As he slowed to the red light, Jarrod texted his wife. At the blare of a horn, he turned to his left and saw a woman in the car next to him leaning across her seat, poking her finger at him and cupping one hand to her ear.
“Screw you,” Jarrod said as he shot her a middle finger salute.
A horn from behind him told him the light had changed.
“All right,” he snapped as he hit the gas and squealed through the intersection.
The woman was driving a red sedan with a “Honk if you love Jesus” bumper sticker, and Jarrod saw that she had moved into the left turning lane as they approached the next intersection.
Bitch, he thought, as he slipped over behind her. I’ll use my phone whenever I damn well please.
She turned left when the green arrow came on and he followed, pressing the send button on his phone as he did. Once they were heading east on Fulton Street, he got right up on her ass and saw her startled face in her rear-view mirror.
She made a sudden right onto Orange Street and he squealed his tires to follow her.
He checked his phone and read the return text from Molly. “Carter’s is fine.”
Normally the thought of a quiet dinner with Molly at their favorite restaurant would soothe his raging heart, and he let his eyes drift closed for a moment, trying to force himself to relax. But he couldn’t relax, not only because of the bitch in the red sedan, but also because at this nice quiet dinner he was planning to tell Molly the truth. He had cashed in his insurance policy to get in on the ground floor of Conrad’s dot com company. Sounded great. Unfortunately, he recently found out that Conrad was vacationing in France spending all the startup money.
She would be furious. If he survived this night with her, he would have to figure out some way to replenish their savings. They really had little else than his insurance policy. They had been planning to cash it in at the right moment.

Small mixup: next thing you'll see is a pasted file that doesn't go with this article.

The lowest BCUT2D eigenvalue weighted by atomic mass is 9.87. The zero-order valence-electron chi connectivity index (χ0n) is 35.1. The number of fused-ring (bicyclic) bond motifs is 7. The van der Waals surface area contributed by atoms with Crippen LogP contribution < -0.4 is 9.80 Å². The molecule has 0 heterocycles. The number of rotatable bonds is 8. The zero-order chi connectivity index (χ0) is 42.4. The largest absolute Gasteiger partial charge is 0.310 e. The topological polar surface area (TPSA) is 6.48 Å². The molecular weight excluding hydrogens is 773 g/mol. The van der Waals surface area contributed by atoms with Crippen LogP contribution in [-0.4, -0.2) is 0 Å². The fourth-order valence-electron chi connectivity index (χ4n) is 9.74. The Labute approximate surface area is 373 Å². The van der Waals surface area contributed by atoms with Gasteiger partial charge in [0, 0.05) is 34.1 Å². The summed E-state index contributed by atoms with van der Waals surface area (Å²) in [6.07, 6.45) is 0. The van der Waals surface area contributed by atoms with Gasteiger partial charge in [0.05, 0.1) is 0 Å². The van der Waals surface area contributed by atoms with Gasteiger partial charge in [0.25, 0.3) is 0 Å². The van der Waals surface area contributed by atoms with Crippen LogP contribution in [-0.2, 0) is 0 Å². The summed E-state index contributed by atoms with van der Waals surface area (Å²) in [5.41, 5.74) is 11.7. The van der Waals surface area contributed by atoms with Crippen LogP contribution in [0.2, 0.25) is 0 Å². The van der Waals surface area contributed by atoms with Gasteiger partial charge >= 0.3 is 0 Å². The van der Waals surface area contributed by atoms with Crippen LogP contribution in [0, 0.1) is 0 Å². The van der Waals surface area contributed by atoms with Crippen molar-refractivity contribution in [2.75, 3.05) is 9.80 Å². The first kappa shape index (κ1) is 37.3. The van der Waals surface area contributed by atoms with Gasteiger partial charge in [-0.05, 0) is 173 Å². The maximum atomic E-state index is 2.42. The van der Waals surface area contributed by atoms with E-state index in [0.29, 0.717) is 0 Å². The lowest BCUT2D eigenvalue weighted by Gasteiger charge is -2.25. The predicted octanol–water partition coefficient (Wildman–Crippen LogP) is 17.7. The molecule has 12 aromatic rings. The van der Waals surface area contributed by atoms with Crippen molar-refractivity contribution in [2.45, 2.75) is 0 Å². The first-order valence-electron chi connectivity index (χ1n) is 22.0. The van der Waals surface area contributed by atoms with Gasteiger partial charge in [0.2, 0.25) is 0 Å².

Falling for Conrad’s scam wasn’t the right moment.
He realized he had lost the bitch in the red sedan, so he turned right to circle back to the Avenue and head for home.
His phone dinged. Molly again. “What should I wear?”
He smiled and texted, “Something sexy.” Get her mind on love making and he might make it through the night without getting bashed on the head. They fought often, but the sex was always great.
“Where are you?”
“Sorry,” he texted. “Be home soon.”
A brown Ford cut in front of him. That looked like Fritz’s car, but he usually left the office before him and lived in the other direction. He should have been heading south.
A nagging thought about the last time he and Molly had seen Fritz at a party made him decide to follow him.
The phone dinged.
He slowed as he reached for the phone.
“I can’t wait.”
Smiling, he gripped the phone tighter and worked his thumb over the screen. “I can’t wait either,” he texted. At the sound of someone’s horn he glanced up and swung back into his lane.
“It’s going to be a special night,” she responded.
His heart hammered as he stared at that message. To Molly, a special night meant wil–
Everything exploded as he shot forward. The steering wheel slammed his sternum and he continued up into the disintegrating windshield. Blackness pressed down on him.
* * *
Molly kept staring at her screen, waiting for a response from Jarrod. Maybe something bad had finally happened on that busy avenue that he took home every day.
She’d give it another ten minutes, then she’d have Fritz drive the Avenue looking for any accidents. If it was only a minor fender bender, they could work something else out. She smiled as she sipped from the tall wine glass on the end table. Or she could just try again tomorrow, and the next day, until he finally killed himself. She had been trying for a week now, ever since Fritz had suggested that Jarrod’s big insurance policy would be the perfect startup money for their new life together.
It was only a matter of time, she thought with another sip of wine. Jarrod just couldn’t put down that phone.
Robert Petyo’s crime stories have appeared in small press magazines and on the web most recently at “Yellow Mama,” and in “Beautiful Lies, Painful Truths,” and “Pulp Modern.” He has also published some science fiction in small press magazines, and in the deep dark past he wrote three science fiction novels under three different names. In his other life, he is happily married and has three grown children. He lives in northeastern Pennsylvania, is recently retired from the US Postal Service and enjoys playing with his adorable grandson. He can be reached at firstname.lastname@example.org.
Copyright © 2018 Robert Petyo. All rights reserved. Reproduction in whole or in part in any form or medium without express written permission of the author is prohibited.